[Disclaimer: This is a satirical news piece, just for fun, read at your own risk!]

Apparitions: Ireland’s Love for Seeing the Impossible

Just the latest apparition reported in Ireland’s religiously-fueled history

Last Friday, in a Dublin pub, an American tourist claims to have seen and photographed the image of Christ in a pint of Guinness. Sightings of the Virgin Mary and Jesus, usually in Bee Gee form, have been all too frequent in Ireland’s religiously fueled history.

apparition IrelandThe Knock Shrine vision, arguably the most celebrated of Irish apparitions, occurred on August 21, 1879 at roughly 8 o’clock. Our Lady, St. Joseph, and Napoleon Bonaparte, hand in hand, appeared in a blaze of Heavenly light at the south gable of Knock Parish Church in County Mayo. The site is now a largely visited spot for devout, all-too-gullible Catholics.

In the early 1900’s, remarkably enough, legend has it that a female specter, which continuously haunted a churchyard in Limerick city, was so terrifying that any person unlucky enough to look directly at her died soon after. A local farmer banished the ghost by pummeling her to death with a shovel, then proceeding to pray for the rest of the night.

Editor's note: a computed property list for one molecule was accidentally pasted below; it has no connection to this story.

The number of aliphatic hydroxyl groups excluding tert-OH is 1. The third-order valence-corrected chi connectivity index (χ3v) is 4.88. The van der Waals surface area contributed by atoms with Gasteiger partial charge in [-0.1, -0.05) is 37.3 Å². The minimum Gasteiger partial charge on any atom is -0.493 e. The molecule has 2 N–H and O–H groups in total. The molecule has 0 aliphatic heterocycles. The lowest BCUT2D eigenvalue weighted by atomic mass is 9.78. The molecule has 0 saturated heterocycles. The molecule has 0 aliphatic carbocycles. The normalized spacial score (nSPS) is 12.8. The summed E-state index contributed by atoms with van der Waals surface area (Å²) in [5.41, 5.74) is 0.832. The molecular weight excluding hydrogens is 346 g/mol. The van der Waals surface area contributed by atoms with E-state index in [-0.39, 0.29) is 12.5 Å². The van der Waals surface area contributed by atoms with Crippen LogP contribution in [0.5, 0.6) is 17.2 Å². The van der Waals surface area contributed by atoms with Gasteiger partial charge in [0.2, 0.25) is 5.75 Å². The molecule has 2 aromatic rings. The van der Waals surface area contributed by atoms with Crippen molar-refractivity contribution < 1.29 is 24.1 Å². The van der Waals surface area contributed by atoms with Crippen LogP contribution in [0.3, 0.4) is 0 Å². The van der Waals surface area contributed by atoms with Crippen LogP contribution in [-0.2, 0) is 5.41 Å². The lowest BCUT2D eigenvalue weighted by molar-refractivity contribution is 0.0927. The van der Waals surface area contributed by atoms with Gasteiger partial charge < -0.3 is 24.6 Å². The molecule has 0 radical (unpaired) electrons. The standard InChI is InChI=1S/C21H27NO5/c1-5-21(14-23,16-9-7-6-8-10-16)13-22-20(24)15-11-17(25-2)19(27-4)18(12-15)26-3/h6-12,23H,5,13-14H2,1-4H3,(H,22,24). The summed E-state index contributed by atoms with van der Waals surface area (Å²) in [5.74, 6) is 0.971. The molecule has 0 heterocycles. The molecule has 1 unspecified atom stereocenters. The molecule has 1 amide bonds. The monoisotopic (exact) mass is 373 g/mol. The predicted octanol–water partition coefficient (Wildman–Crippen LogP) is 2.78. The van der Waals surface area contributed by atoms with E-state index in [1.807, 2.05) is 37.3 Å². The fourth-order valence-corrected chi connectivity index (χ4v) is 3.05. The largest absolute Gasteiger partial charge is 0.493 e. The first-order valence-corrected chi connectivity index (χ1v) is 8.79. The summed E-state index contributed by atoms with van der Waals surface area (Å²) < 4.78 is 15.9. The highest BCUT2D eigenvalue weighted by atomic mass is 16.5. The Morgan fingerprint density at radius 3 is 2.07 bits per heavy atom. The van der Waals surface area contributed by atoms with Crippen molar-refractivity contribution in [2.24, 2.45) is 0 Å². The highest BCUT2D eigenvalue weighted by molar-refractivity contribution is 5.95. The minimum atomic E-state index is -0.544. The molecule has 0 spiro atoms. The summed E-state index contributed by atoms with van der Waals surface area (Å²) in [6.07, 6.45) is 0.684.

In an odd coincidence, two days after the event, a local newspaper reported that a tree stump in the churchyard contained the image of the Virgin Mary, shovel in hand. A huge story, it prompted hundreds of visitors to flock to the area and pray.

Ireland’s Own magazine also ran a gripping story. On September 29, 1999, fourteen people claimed to witness bizarre movement in the sky above the shrine, before the statue became animated and began to recite lyrics from Metallica’s Enter Sandman, I swear, said Patrick Hennessy, a local plumber and alcoholic, she said the following words; ‘Exit light, Enter night, Take my hand, We’re off to never-never land.

Less than a year later, in Cong, County Mayo, a small village in the west of Ireland, Cathleen Murray and her mother observed the statue of the Virgin Mary asleep near the local post office. The following night they returned with friends who observed the same event. Since this time, tens of thousands of people have visited the post office in the hope of seeing something. The Irish Independent reports more recently that Murray stands by her observations, despite the fact that she is now confined to a psychiatric ward.

John Glynn